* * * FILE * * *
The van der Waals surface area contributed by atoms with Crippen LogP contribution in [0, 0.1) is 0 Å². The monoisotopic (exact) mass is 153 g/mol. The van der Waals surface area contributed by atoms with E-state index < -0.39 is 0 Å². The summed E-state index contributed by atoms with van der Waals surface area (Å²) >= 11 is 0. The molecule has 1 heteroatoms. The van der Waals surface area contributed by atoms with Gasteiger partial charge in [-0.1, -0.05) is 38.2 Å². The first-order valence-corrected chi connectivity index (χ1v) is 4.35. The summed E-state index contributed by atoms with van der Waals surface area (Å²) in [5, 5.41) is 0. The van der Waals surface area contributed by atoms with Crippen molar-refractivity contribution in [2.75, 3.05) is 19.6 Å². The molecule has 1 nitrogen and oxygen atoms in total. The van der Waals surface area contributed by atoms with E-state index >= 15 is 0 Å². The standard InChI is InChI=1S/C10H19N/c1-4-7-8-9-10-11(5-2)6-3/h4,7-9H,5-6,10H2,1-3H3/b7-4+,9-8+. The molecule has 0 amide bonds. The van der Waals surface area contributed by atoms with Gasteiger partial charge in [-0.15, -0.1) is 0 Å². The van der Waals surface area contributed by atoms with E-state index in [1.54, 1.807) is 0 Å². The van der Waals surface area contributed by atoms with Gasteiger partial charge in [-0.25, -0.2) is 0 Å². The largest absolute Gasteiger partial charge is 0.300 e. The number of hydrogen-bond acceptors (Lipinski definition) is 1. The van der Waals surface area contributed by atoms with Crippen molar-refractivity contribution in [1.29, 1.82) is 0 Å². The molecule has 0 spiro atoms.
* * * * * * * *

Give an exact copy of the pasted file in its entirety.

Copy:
The van der Waals surface area contributed by atoms with Crippen LogP contribution in [0, 0.1) is 0 Å². The monoisotopic (exact) mass is 153 g/mol. The van der Waals surface area contributed by atoms with E-state index < -0.39 is 0 Å². The summed E-state index contributed by atoms with van der Waals surface area (Å²) >= 11 is 0. The molecule has 1 heteroatoms. The van der Waals surface area contributed by atoms with Gasteiger partial charge in [-0.1, -0.05) is 38.2 Å². The first-order valence-corrected chi connectivity index (χ1v) is 4.35. The summed E-state index contributed by atoms with van der Waals surface area (Å²) in [5, 5.41) is 0. The van der Waals surface area contributed by atoms with Crippen molar-refractivity contribution in [2.75, 3.05) is 19.6 Å². The molecule has 1 nitrogen and oxygen atoms in total. The van der Waals surface area contributed by atoms with E-state index >= 15 is 0 Å². The standard InChI is InChI=1S/C10H19N/c1-4-7-8-9-10-11(5-2)6-3/h4,7-9H,5-6,10H2,1-3H3/b7-4+,9-8+. The molecule has 0 amide bonds. The van der Waals surface area contributed by atoms with Gasteiger partial charge in [-0.15, -0.1) is 0 Å². The van der Waals surface area contributed by atoms with E-state index in [1.54, 1.807) is 0 Å². The van der Waals surface area contributed by atoms with Gasteiger partial charge in [-0.25, -0.2) is 0 Å². The largest absolute Gasteiger partial charge is 0.300 e. The number of hydrogen-bond acceptors (Lipinski definition) is 1. The van der Waals surface area contributed by atoms with Crippen molar-refractivity contribution in [1.29, 1.82) is 0 Å². The molecule has 0 spiro atoms.